Some couples seem more matched in these ways, leaving them little need to compromise, and their sexual life happens easily, without much need for negotiation. David and Alex** were this kind of couple- they had been together for 25 years and still had an easy and active sex life. Sex came without much effort to them and they seemed to be perfectly synced with each other in terms of when and how they initiated sex. For these couples, a challenge can come when a sexual problem occurs out of the blue and they are having to negotiate differences for the first time (such as when David’s medication impacted on his ability to sustain an erection). For other couples, frequent differences in how they relate to and view sex leads to disagreements and becoming well practised at negotiating a middle ground or compromise, which can be a good skill to maintain a satisfying sexual life long-term.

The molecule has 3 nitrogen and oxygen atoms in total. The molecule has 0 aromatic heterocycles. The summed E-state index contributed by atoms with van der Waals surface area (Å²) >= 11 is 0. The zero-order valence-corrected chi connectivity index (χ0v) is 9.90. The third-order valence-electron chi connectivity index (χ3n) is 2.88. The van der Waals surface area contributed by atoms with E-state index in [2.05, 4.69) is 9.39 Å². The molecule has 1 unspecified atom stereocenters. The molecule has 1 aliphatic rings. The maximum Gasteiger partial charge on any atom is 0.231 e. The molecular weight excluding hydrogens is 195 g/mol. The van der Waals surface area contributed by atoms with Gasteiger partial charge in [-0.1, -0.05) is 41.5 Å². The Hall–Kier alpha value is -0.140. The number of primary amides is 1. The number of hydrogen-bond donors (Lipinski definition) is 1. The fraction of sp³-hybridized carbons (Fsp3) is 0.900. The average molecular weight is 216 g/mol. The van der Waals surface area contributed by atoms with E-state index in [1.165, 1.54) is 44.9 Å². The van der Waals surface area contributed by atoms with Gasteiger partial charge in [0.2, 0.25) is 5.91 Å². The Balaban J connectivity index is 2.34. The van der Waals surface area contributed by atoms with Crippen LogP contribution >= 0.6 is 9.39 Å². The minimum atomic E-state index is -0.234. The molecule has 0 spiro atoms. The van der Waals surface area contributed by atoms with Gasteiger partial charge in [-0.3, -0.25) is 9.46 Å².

So what change is possible? And how does this relate to the starting place?
In my experience every single couple can make meaningful and useful change by sharing a commitment to making things better (regardless of their starting point or how similar their views are). However, as a therapist I have noticed that for some couples having shared beliefs and values about sex seems to have the most beneficial impact in helping them overcome challenges when they occur. Sex therapy can help this process too, for those who wish to make these beliefs and values explicit and use them to beneficial effect. However, given that sexual preferences, identity, confidence, physical sensation and opinions are not fixed but constantly in flux over time, couples who are able to observe, listen and respond to each other’s changing needs (whether they see each other as opposites or highly compatible sexually) will ultimately have the best chances of negotiating a satisfying sexual life together in the long-term.
*use of word ‘couple ‘for easy reading but does not necessarily have to mean monogamous relationships or single unions!
**composite cases to protect confidentiality
Dr Karen Gurney, Clinical Psychologist and Psychosexologist- The Havelock Clinic